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Date:	Sun, 8 Nov 2009 20:12:37 -0500
From:	Jeff Layton <>
To: (Eric W. Biederman)
Cc:	Jamie Lokier <>,,,,,
Subject: Re: [PATCH] proc: revalidate dentry returned by

On Sun, 08 Nov 2009 02:15:57 -0800 (Eric W. Biederman) wrote:

> Jeff Layton <> writes:
> > On Fri, 6 Nov 2009 20:36:01 +0000
> > Jamie Lokier <> wrote:
> >
> >> Jeff Layton wrote:
> >> > The problem here is that this makes that code shortcut any lookup or
> >> > revalidation of the dentry. In general, this isn't a problem -- in most
> >> > cases the dentry is known to be good. It is a problem however for NFSv4.
> >> > If this symlink is followed on an open operation no actual open call
> >> > occurs and the open state isn't properly established. This causes
> >> > problems when we later try to use this file descriptor for actual
> >> > operations.
> >> 
> >> As NFS uses open() as a kind of fcntl-lock barrier, I can see it's
> >> important to do _something_ on new opens, rather than just cloning
> >> most of the file descriptor.
> >> 
> >
> > I guess you mean the close-to-open cache consistency? If so, this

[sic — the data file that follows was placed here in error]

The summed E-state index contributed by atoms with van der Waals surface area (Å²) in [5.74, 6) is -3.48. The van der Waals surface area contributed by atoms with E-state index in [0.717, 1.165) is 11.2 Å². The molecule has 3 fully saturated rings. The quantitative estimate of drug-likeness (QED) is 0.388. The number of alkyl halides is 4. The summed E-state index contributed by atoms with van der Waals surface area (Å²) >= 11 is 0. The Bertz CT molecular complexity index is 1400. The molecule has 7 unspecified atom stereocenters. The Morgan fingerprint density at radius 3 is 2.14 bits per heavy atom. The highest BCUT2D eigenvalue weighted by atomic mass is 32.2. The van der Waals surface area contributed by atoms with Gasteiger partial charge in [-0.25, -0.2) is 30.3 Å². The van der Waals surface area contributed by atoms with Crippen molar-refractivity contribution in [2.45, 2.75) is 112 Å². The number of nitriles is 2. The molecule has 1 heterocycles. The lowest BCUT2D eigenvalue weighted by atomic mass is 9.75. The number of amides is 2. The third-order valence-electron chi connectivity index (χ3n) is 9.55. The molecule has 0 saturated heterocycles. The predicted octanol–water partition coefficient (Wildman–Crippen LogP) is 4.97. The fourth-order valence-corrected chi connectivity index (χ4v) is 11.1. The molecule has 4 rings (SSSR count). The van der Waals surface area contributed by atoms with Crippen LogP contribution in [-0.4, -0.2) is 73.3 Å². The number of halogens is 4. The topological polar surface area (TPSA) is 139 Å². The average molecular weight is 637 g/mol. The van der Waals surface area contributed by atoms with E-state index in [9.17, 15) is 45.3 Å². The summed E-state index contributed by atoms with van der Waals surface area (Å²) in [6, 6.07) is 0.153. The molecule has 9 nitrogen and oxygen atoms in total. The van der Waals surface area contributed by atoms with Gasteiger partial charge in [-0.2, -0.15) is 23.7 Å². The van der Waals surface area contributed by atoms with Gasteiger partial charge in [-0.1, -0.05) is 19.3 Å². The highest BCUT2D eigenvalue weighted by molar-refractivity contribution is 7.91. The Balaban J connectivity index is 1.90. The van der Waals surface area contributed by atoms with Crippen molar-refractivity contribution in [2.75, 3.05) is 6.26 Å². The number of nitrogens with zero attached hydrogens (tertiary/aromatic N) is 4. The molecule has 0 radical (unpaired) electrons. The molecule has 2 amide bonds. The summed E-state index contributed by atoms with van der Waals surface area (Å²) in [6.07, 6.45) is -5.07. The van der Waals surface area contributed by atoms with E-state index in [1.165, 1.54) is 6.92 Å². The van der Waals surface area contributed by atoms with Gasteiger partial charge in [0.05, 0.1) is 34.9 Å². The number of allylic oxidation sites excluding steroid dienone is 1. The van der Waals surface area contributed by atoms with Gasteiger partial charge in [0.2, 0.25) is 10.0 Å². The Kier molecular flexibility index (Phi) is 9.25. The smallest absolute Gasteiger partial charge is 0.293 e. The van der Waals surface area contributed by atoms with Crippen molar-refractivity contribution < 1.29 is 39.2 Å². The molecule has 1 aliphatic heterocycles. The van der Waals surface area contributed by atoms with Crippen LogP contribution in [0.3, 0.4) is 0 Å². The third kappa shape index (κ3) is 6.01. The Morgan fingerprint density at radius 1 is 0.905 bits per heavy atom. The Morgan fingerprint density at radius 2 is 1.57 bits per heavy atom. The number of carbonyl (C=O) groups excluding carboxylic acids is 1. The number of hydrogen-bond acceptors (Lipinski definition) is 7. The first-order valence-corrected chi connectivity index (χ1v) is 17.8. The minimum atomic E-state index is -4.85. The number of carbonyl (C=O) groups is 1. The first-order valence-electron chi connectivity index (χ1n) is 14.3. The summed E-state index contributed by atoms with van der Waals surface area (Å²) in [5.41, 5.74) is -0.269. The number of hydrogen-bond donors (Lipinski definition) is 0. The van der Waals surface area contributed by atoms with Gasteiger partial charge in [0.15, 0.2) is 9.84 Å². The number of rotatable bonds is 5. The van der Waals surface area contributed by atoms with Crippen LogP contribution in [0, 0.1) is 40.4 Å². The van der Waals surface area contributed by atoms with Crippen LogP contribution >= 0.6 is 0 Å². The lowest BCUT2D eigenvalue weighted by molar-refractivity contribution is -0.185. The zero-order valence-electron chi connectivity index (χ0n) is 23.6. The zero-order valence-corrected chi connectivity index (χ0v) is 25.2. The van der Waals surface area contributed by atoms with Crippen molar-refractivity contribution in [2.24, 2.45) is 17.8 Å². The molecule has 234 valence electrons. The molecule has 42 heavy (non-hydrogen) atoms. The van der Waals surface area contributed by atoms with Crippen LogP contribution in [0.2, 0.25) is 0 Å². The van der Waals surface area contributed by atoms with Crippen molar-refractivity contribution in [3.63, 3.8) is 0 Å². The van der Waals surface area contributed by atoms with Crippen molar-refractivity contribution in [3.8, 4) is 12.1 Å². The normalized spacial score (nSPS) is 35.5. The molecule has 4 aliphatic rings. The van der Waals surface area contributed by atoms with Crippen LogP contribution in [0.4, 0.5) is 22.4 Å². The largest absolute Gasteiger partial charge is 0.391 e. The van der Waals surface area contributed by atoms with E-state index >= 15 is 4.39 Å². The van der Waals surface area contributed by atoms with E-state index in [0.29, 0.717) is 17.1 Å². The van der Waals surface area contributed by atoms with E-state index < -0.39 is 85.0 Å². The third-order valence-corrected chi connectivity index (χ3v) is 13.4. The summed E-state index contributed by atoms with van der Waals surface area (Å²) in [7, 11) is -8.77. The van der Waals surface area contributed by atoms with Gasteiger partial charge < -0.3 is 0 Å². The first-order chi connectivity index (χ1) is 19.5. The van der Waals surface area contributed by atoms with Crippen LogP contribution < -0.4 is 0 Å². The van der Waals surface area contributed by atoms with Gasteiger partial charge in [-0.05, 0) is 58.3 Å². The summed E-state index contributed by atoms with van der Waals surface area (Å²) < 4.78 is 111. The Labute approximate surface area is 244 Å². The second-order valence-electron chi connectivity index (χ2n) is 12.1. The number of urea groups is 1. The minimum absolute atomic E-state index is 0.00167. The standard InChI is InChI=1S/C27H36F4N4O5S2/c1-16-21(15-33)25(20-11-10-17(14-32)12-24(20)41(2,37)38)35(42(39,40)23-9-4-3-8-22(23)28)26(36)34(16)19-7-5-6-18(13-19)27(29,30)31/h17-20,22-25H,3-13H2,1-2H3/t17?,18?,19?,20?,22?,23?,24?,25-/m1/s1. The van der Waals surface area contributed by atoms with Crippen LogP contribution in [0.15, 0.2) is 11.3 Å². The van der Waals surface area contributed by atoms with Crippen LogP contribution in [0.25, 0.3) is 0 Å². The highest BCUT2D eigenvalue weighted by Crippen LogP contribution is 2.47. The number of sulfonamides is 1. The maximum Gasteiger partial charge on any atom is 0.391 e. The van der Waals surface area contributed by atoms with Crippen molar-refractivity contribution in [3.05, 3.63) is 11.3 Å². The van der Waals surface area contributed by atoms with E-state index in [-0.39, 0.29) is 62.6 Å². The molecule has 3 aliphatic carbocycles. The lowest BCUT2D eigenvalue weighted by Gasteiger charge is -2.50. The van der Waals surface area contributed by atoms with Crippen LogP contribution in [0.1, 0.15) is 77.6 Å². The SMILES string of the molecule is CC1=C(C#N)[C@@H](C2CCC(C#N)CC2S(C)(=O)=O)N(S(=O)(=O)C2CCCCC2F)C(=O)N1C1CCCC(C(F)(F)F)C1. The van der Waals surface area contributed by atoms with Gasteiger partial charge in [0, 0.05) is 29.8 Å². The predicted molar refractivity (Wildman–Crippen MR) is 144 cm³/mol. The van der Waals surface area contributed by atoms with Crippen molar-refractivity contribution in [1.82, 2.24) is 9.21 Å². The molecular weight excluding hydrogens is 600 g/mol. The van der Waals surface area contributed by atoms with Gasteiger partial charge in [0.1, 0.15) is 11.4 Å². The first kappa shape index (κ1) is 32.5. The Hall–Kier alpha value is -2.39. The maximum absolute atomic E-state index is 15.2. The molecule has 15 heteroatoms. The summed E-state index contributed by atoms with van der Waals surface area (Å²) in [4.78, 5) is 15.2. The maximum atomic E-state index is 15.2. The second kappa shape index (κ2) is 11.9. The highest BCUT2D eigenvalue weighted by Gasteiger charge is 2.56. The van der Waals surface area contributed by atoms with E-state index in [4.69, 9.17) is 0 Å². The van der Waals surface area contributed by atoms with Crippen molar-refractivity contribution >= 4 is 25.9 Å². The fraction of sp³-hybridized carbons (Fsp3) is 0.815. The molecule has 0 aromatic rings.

> > problem doesn't actually break that. The actual nfs_file_open call does
> > occur even when you're opening by following one of these symlinks. I
> > believe the cache consistency code occurs there.
> >
> > The problem here is really nfsv4 specific. There the on-the-wire open
> > call and initialization of state actually happens during d_lookup and
> > d_revalidate. Neither of these happens with these LAST_BIND symlinks so
> > we end up with a filp that has no NFSv4 state attached.
> >
> >> > This patch takes a minimalist approach to fixing this by making the
> >> > /proc/pid follow_link routine revalidate the dentry before returning it.
> >> 
> >> What happens if the file descriptor you are re-opening is for a file
> >> which has been deleted.  Does it still have a revalidatable dentry?
> >> 
> >
> > Well, these LAST_BIND symlinks return a real dget'ed dentry today. If
> > we assume that it always returns a valid dentry (which seems to be the
> > case), then I suppose it's OK to do a d_revalidate against it.
> >
> > It's possible though that that revalidate will either fail though or
> > return that it's no good. In that case, this code just returns ESTALE
> > which should make the path walking code revalidate all the way up the
> > chain. That should (hopefully) make whatever syscall we're servicing
> > return an error.
> Hmm.  Looking at the code I get the impression that a file bind mount
> will have exactly the same problem.
> Can you confirm.
> If file bind mounts also have this problem a bugfix to to just
> proc seems questionable.

I'm not sure I understand what you mean by "file bind mount". Is that
something like mounting with "-o loop" ?

I'm not at all opposed to fixing this in a more broad fashion, but as
best I can tell, the only place that LAST_BIND is used is in procfs.

Jeff Layton <>
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